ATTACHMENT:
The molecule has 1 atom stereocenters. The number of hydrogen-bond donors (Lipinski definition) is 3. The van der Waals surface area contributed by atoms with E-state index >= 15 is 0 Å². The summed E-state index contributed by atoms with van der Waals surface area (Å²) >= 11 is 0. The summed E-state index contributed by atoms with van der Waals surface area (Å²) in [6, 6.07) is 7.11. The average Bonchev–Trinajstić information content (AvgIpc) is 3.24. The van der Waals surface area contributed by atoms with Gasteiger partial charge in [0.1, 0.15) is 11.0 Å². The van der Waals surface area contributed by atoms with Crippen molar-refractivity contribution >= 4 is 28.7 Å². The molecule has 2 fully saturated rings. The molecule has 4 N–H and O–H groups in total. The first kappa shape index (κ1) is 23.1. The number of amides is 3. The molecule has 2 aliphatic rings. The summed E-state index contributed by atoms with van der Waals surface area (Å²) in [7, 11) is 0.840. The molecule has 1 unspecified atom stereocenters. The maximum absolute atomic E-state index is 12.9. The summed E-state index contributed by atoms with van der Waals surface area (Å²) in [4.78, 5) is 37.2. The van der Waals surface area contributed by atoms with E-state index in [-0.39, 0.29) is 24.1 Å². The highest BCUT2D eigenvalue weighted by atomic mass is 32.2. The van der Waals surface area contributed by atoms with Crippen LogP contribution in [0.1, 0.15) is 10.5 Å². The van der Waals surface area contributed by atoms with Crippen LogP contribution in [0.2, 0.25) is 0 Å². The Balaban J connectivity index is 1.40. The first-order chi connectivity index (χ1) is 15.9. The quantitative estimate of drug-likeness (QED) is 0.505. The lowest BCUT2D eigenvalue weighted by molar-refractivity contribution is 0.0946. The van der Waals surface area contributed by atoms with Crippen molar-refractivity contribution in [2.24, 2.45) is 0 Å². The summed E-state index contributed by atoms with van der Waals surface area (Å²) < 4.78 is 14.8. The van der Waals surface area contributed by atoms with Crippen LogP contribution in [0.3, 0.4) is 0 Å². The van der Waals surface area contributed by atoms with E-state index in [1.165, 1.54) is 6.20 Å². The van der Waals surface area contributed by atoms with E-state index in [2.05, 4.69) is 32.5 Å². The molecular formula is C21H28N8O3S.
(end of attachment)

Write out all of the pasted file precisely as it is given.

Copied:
The molecule has 1 atom stereocenters. The number of hydrogen-bond donors (Lipinski definition) is 3. The van der Waals surface area contributed by atoms with E-state index >= 15 is 0 Å². The summed E-state index contributed by atoms with van der Waals surface area (Å²) >= 11 is 0. The summed E-state index contributed by atoms with van der Waals surface area (Å²) in [6, 6.07) is 7.11. The average Bonchev–Trinajstić information content (AvgIpc) is 3.24. The van der Waals surface area contributed by atoms with Gasteiger partial charge in [0.1, 0.15) is 11.0 Å². The van der Waals surface area contributed by atoms with Crippen molar-refractivity contribution >= 4 is 28.7 Å². The molecule has 2 fully saturated rings. The molecule has 4 N–H and O–H groups in total. The first kappa shape index (κ1) is 23.1. The number of amides is 3. The molecule has 2 aliphatic rings. The summed E-state index contributed by atoms with van der Waals surface area (Å²) in [7, 11) is 0.840. The molecule has 1 unspecified atom stereocenters. The maximum absolute atomic E-state index is 12.9. The summed E-state index contributed by atoms with van der Waals surface area (Å²) in [4.78, 5) is 37.2. The van der Waals surface area contributed by atoms with E-state index in [-0.39, 0.29) is 24.1 Å². The highest BCUT2D eigenvalue weighted by atomic mass is 32.2. The van der Waals surface area contributed by atoms with Crippen LogP contribution in [0.1, 0.15) is 10.5 Å². The van der Waals surface area contributed by atoms with Crippen LogP contribution in [0.2, 0.25) is 0 Å². The Balaban J connectivity index is 1.40. The first-order chi connectivity index (χ1) is 15.9. The quantitative estimate of drug-likeness (QED) is 0.505. The lowest BCUT2D eigenvalue weighted by molar-refractivity contribution is 0.0946. The van der Waals surface area contributed by atoms with Crippen molar-refractivity contribution in [2.24, 2.45) is 0 Å². The summed E-state index contributed by atoms with van der Waals surface area (Å²) < 4.78 is 14.8. The van der Waals surface area contributed by atoms with Crippen LogP contribution in [0.3, 0.4) is 0 Å². The van der Waals surface area contributed by atoms with E-state index in [1.165, 1.54) is 6.20 Å². The van der Waals surface area contributed by atoms with E-state index in [2.05, 4.69) is 32.5 Å². The molecular formula is C21H28N8O3S.